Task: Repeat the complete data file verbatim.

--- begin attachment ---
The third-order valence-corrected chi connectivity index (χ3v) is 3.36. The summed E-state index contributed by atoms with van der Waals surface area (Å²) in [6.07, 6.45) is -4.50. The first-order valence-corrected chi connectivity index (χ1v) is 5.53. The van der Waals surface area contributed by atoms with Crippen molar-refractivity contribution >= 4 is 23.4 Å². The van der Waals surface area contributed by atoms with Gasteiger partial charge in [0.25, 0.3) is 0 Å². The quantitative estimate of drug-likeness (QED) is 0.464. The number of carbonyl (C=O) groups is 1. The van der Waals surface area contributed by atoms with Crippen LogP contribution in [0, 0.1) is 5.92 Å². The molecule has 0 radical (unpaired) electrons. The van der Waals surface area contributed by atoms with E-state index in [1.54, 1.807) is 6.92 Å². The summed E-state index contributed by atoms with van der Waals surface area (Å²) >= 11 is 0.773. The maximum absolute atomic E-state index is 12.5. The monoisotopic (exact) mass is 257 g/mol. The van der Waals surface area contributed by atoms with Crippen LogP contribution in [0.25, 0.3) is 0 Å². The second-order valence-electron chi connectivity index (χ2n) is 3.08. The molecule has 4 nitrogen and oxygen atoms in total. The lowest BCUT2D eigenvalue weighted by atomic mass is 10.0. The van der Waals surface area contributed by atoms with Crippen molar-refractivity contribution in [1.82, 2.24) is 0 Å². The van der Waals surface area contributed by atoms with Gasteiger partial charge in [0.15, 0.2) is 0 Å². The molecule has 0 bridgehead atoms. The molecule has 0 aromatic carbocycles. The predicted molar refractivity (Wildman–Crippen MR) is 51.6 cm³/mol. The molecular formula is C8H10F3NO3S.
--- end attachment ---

The third-order valence-corrected chi connectivity index (χ3v) is 3.36. The summed E-state index contributed by atoms with van der Waals surface area (Å²) in [6.07, 6.45) is -4.50. The first-order valence-corrected chi connectivity index (χ1v) is 5.53. The van der Waals surface area contributed by atoms with Crippen molar-refractivity contribution >= 4 is 23.4 Å². The van der Waals surface area contributed by atoms with Gasteiger partial charge in [0.25, 0.3) is 0 Å². The quantitative estimate of drug-likeness (QED) is 0.464. The number of carbonyl (C=O) groups is 1. The van der Waals surface area contributed by atoms with Crippen LogP contribution in [0, 0.1) is 5.92 Å². The molecule has 0 radical (unpaired) electrons. The van der Waals surface area contributed by atoms with E-state index in [1.54, 1.807) is 6.92 Å². The summed E-state index contributed by atoms with van der Waals surface area (Å²) >= 11 is 0.773. The maximum absolute atomic E-state index is 12.5. The monoisotopic (exact) mass is 257 g/mol. The van der Waals surface area contributed by atoms with Crippen LogP contribution in [0.25, 0.3) is 0 Å². The second-order valence-electron chi connectivity index (χ2n) is 3.08. The molecule has 4 nitrogen and oxygen atoms in total. The lowest BCUT2D eigenvalue weighted by atomic mass is 10.0. The van der Waals surface area contributed by atoms with Crippen molar-refractivity contribution in [1.82, 2.24) is 0 Å². The van der Waals surface area contributed by atoms with Gasteiger partial charge in [0.15, 0.2) is 0 Å². The molecule has 0 bridgehead atoms. The molecule has 0 aromatic carbocycles. The predicted molar refractivity (Wildman–Crippen MR) is 51.6 cm³/mol. The molecular formula is C8H10F3NO3S.